Historical Society Highlights
Historical Society Highlights is an opportunity for various local historical societies to feature a fascinating story from their area as well as any upcoming events. In this inaugural edition, here is the Conestoga Area Historical Society with a story about the possible origin of how Safe Harbor acquired its name from their president, John Stehman.
The majority of the information was taken from the November 1952 issue of Hydro Hi-Lines. Hi-Lines was a bi-monthly, 12-page publication for Pennsylvania Water and Power Company employees, Safe Harbor Water Power Company, and the Susquehanna Transmission Company. Folks are generally aware of the more romantic definition that Safe Harbor means exactly that; a harbor to provide safety for ships. But, according to the Corporate Finance Institute, it is also a term used in business and law; “a provision in law or regulation that affords protection from liability or penalty or reduces liability if certain conditions are met.” When you look into this further, it seems like they write these “safe harbors” in contracts to protect an individual, for example, a CEO, from being held accountable for a bad decision.
Back to our Safe Harbor. After they checked old deeds in the Safe Harbor Property Department files, researched the Lancaster History archives, the Courthouse, the Orphan’s Court, and newspaper records, it was found the name dates back to the early 1800s.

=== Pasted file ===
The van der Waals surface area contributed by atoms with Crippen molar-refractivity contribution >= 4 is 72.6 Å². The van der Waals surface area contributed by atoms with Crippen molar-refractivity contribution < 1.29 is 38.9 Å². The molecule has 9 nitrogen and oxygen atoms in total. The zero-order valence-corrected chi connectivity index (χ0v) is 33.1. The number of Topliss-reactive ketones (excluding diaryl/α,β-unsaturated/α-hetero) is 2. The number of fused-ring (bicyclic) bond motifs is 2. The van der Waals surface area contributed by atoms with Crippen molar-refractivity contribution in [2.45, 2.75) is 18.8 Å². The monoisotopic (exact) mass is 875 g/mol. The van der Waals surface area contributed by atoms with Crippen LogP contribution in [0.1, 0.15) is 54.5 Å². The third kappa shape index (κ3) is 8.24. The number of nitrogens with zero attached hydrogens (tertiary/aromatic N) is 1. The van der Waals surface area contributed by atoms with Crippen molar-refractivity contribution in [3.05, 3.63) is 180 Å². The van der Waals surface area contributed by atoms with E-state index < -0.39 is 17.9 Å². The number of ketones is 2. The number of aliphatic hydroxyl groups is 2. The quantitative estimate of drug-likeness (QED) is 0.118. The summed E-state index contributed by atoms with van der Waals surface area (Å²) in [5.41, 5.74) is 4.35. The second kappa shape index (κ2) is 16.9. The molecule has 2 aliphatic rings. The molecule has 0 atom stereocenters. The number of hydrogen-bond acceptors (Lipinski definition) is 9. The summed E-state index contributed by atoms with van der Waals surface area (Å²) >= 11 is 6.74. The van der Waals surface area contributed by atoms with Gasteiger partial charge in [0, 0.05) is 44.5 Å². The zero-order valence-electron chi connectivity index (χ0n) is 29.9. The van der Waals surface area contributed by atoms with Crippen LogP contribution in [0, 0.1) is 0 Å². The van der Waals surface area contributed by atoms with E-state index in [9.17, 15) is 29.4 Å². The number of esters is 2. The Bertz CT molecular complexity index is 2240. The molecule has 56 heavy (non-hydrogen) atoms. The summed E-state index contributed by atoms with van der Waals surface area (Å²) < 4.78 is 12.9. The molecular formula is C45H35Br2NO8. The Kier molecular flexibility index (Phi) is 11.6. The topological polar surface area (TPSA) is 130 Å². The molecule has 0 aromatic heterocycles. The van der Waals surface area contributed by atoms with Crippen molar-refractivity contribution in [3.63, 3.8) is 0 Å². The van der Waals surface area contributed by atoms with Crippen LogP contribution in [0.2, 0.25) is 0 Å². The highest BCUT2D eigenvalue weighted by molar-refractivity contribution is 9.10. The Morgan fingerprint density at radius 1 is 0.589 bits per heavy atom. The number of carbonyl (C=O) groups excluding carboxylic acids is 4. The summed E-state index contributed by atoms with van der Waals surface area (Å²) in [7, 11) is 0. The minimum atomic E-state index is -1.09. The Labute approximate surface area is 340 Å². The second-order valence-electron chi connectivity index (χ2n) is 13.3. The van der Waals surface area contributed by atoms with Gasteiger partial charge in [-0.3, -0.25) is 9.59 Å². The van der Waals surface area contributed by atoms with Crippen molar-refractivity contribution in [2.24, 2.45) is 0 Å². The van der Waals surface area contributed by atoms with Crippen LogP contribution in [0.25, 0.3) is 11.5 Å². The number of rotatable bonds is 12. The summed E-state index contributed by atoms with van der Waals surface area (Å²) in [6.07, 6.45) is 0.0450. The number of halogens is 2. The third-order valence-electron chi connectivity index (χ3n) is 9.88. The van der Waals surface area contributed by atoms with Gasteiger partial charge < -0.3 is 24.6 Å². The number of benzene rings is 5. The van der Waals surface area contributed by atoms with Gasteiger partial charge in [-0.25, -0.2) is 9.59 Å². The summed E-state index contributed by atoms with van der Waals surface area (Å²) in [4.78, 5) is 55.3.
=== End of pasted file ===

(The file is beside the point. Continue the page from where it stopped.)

There are two theories. The first theory involves William Penn and sounds a bit far-fetched. According to Dr. Herbert C. Beck, noted Lancaster County historian and also the writer of the article about the Conestoga horse that provided the information for the winter newsletter article on the horse, suggests Penn bought up the 16,000 acres of Manor Township with the idea of establishing a city to rival Philadelphia. He also suggested Penn planned on cutting a channel up the Susquehanna to a “safe harbor” in the Conestoga for shipping.
I have no idea how they would have managed that in the 1700s. It could be Penn really did not understand the lower end of the river as he did not spend much time in this area.
Theory number 2 makes more sense.
It is thought that the rafters running down the river, after the treacherous journey past Columbia and around Turkey Hill, were happy to be able to pull into the calm, placid Conestoga River: their “safe harbor.” There they could catch their breath and visit the many taverns in the area before heading downriver. They knew the next section, below the Conestoga, was just as nasty.